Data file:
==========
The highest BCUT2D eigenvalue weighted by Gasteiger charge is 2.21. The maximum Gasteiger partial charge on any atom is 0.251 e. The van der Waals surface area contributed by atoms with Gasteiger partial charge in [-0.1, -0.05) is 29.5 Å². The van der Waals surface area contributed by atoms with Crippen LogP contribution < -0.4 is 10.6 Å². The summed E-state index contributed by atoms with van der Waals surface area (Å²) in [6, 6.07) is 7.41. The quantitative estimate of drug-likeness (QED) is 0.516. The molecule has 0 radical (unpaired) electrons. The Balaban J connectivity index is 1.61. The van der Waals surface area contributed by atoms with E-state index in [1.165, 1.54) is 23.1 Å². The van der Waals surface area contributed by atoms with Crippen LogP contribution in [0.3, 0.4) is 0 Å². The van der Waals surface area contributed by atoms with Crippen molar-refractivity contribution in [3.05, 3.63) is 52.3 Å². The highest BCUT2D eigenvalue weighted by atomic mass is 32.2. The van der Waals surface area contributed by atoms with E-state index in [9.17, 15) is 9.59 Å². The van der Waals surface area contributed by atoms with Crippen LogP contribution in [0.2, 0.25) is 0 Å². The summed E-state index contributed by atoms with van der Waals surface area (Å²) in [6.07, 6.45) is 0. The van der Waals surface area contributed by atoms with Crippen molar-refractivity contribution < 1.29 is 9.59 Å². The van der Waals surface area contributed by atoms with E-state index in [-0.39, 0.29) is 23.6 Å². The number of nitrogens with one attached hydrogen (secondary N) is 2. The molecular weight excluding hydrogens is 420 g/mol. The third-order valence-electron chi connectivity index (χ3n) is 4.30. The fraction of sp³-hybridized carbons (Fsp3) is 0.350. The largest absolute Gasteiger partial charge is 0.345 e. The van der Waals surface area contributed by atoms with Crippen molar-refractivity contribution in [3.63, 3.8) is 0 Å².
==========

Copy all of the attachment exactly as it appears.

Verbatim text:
The highest BCUT2D eigenvalue weighted by Gasteiger charge is 2.21. The maximum Gasteiger partial charge on any atom is 0.251 e. The van der Waals surface area contributed by atoms with Gasteiger partial charge in [-0.1, -0.05) is 29.5 Å². The van der Waals surface area contributed by atoms with Crippen LogP contribution < -0.4 is 10.6 Å². The summed E-state index contributed by atoms with van der Waals surface area (Å²) in [6, 6.07) is 7.41. The quantitative estimate of drug-likeness (QED) is 0.516. The molecule has 0 radical (unpaired) electrons. The Balaban J connectivity index is 1.61. The van der Waals surface area contributed by atoms with E-state index in [1.165, 1.54) is 23.1 Å². The van der Waals surface area contributed by atoms with Crippen LogP contribution in [0.3, 0.4) is 0 Å². The van der Waals surface area contributed by atoms with Crippen molar-refractivity contribution in [3.05, 3.63) is 52.3 Å². The highest BCUT2D eigenvalue weighted by atomic mass is 32.2. The van der Waals surface area contributed by atoms with E-state index in [9.17, 15) is 9.59 Å². The van der Waals surface area contributed by atoms with Crippen LogP contribution in [0.2, 0.25) is 0 Å². The summed E-state index contributed by atoms with van der Waals surface area (Å²) in [6.07, 6.45) is 0. The van der Waals surface area contributed by atoms with Crippen molar-refractivity contribution < 1.29 is 9.59 Å². The van der Waals surface area contributed by atoms with E-state index in [-0.39, 0.29) is 23.6 Å². The number of nitrogens with one attached hydrogen (secondary N) is 2. The molecular weight excluding hydrogens is 420 g/mol. The third-order valence-electron chi connectivity index (χ3n) is 4.30. The fraction of sp³-hybridized carbons (Fsp3) is 0.350. The largest absolute Gasteiger partial charge is 0.345 e. The van der Waals surface area contributed by atoms with Crippen molar-refractivity contribution in [3.63, 3.8) is 0 Å².